Concern is mounting among evangelicals that Russell Moore, president of the Southern Baptist Convention’s policy arm, could lose his job following months of backlash over his critiques of President Trump and religious leaders who publicly supported the Republican candidate. Any such move could be explosive for the nation’s largest Protestant denomination, which has been divided over politics, theology and, perhaps most starkly, race.
Sarah Pulliam Bailey
Once again, WaPo is surprisingly tuned in to what’s going on in the conservative evangelical world. I’m sure some of you were cognizant of what was going on with Moore, but essentially, he is getting a lot of flak for his opposition to Trump during the election. To be clear, I don’t agree with absolutely everything that Moore puts out there, but I give him a great deal of respect for representing a mature attempt to approach politics and public policy in a distinctively Christian manner. In particular, I admire his willingness to speak honestly about Trump and not to get caught up in the political fawning of so many evangelical leaders who prostrated themselves at the feet of our new orange god-king.
The basic argument, as far as I’ve heard it, is “Moore doesn’t agree with most Southern Baptists, so he can’t represent us.” There’s no theological or moral argument being made – it’s just a simple attempt to fence the boundaries to exclude anyone who doesn’t agree with the broad approval of Trump which conservatives within the SBC render. It is an implicit recognition of the SBC as an organization which is more driven by political, Republican activism than doctrine and faith. Certainly the church should speak, and certainly that speech should have political implications, but God help us when our churches lock step with the politicians of this age, winking at evil because they hand us a few tuppence.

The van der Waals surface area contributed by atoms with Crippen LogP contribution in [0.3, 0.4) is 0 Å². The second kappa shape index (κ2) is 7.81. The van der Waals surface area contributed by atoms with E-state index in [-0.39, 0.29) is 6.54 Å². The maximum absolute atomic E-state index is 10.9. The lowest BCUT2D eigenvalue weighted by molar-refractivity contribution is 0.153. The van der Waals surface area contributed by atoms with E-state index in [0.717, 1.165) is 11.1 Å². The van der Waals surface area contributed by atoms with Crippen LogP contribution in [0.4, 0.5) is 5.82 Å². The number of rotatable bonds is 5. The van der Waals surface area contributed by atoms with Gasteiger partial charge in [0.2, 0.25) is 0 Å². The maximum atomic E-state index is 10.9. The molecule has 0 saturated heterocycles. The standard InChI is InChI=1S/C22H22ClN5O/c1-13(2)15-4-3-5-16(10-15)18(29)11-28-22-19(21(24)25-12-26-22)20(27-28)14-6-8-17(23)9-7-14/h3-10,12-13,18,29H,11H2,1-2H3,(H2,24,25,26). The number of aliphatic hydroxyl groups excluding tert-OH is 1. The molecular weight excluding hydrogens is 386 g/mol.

I wonder if the desire for excellence may have robbed it of much of its usefulness. It’s worth considering: If our desire for excellence puts the music out of reach for the congregation, perhaps we’re pursuing a wrong definition of excellence.
This is one of those articles which is so spot on, it makes me wonder if he was actually watching me when I visited a church plant down in Orlando. It was a good church full of nice people, faithful preaching, and completely inaccessible music. I think this is an increasingly common experience for people looking for churches where they can genuinely participate in worship, and we should take care to consider it.
I thought the above article was a really interesting discussion of some of Dreher philosophical influences in writing the Benedict Option and how well he actually comports with them. If you’re reading the book, I found it interesting for context.
For some discussions of the book which are positioned from a usefully protestant perspective, you can look here and here. This discussion actually puts its finger on what I believe (thus far) to be the most serious problems with the account, which are the broad lack of specificity and reliance on emotional appeal.
Faced with mounting criticism for its decision to give a major award to the Rev. Tim Keller, founding pastor of Redeemer Presbyterian Church in Manhattan and one of the country’s best-known conservative Christian thinkers, Princeton Theological Seminary has reversed course and said Keller will not receive the honor.
It’s legitimately saddening how entirely unsurprising this is. Tim Keller is definitely on the more liberal side of the PCA, so this repudiation is effectively fencing the entire PCA, as well as anyone to their conservative side (which would certainly include the BPC) out of the mainstream religious conversation. We are outside of the camp which can even be tolerated to join the conversation.
I personally am very interested that he is still giving his address, even if he is not receiving the reward. Sadly, I’m expecting that to be canceled too.